A lot is riding on the continued advancement of plant sciences.Take the food supply, for starters. Climate change and population growth will continue to pose challenges in the future, and crop production will require innovation and progress by plant scientists in order to keep pace. It isn’t an overstatement to say that populations around the world will go hungry if plant science stagnates
Researchers generated genome sequences for nearly 600 green millet plants and released a very high quality reference S. viridis genome sequence. Analysis of these plant genome sequences also led researchers to identify a gene related to seed dispersal in wild populations for the first time.
Deprived of sunlight, plants are unable to transform carbon dioxide from the atmosphere into sugars. They are essentially starved of one of their most important building blocks. The plant’s not-so-secret weapon to combat this and other scarcity is autophagy. Similar to recycling, autophagy helps break down damaged or unwanted pieces of a cell, so that building blocks can be used again. New research shows that plants that lack the core components for autophagy have to get creative about recycling nutrients like carbon when they’re left in the dark.
Drought causes major crop losses in many regions of the world, and climate change threatens to exacerbate the occurrence of drought in temperate as well as arid regions. Researchers used a sophisticated mathematical modelling approach to study the effects of introducing CAM photosynthesis, which is used by plants that are able to thrive in arid conditions, into C3 plants, which tend to thrive only in areas where sunlight intensity and temperatures are moderate and water is plentiful.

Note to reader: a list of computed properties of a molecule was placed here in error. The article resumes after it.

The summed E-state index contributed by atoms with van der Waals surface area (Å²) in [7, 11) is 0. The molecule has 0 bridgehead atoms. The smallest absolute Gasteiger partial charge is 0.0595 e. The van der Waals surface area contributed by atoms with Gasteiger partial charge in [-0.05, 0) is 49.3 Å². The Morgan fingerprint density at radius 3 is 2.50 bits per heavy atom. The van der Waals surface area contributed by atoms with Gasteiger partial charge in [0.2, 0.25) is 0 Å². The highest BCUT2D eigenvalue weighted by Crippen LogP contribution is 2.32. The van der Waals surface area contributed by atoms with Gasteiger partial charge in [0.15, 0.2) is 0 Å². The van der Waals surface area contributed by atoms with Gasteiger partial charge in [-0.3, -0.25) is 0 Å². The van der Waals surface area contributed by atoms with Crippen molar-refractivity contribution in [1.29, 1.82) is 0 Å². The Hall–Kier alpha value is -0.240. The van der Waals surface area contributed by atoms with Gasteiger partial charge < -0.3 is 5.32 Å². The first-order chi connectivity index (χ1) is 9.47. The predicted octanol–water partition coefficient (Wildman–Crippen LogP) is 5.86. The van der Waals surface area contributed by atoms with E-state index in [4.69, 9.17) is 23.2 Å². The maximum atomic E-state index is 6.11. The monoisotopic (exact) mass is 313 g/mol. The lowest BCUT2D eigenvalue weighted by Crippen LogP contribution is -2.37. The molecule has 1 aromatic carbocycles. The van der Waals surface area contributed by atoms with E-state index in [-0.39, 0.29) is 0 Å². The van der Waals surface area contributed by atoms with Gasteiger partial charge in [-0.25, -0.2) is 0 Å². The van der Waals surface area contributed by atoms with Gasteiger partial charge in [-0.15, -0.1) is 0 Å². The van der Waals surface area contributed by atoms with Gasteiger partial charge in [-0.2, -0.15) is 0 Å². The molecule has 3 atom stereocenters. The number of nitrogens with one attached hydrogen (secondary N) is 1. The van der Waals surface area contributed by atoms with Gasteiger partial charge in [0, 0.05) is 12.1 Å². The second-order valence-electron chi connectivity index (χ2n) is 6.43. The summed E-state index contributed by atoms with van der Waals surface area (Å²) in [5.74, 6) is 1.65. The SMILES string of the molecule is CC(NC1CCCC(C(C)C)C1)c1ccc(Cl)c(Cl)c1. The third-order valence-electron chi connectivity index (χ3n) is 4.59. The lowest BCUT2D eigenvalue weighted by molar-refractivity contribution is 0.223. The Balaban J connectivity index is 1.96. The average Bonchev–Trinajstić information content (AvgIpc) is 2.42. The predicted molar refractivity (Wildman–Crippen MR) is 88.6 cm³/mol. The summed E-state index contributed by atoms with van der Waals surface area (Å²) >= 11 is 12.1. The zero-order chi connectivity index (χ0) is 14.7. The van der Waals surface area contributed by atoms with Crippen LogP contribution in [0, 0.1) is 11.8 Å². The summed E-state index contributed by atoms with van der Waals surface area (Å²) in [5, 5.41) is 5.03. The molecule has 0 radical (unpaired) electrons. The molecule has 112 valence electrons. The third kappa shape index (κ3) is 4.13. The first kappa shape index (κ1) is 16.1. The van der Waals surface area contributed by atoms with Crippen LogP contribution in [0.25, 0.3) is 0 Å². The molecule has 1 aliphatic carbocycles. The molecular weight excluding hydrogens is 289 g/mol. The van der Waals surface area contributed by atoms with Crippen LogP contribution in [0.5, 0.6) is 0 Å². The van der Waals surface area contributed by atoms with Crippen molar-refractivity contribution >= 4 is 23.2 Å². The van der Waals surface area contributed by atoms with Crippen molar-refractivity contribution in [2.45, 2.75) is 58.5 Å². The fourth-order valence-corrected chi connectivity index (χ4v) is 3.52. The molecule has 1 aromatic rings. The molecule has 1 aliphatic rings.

Scientists have engineered a key plant enzyme and introduced it in Escherichia coli bacteria in order to create an optimal experimental environment for studying how to speed up photosynthesis, a holy grail for improving crop yields. Scientists have known that crop yields would increase if they could accelerate the photosynthesis process, where plants convert carbon dioxide (CO2), water and light into oxygen and eventually into sucrose, a sugar used for energy and for building new plant tissue.
Scientists have characterized a sucrose transporter protein found in common beans. The recently discovered protein could help us understand how beans tolerate hot temperatures.
A team of scientists have developed a method for visualizing microtubule dynamics and cell membrane protein endocytosis in living plant cells, an important step forward in plant cell biology.
Floral architecture influences pollination and reproduction: open flowers facilitate cross-pollination, while closed flowers limit outcross.
As a plant grows, it moves cellular material from its version of manufacturing sites to the cell wall construction zone. Transporter proteins, called motor proteins, are thought to move these cell wall cargo via a complex highway system made up of microtubule tracks. The position of these tracks must be stabilized so that cargo are delivered to the correct locations.
Glyphosate is a widely used broad-spectrum herbicide that targets both broadleaf plants and grasses (dicots and monocots). This recent work aids our understanding of adaptive evolution in amaranth plants and has implications for optimizing pesticide use in the environment.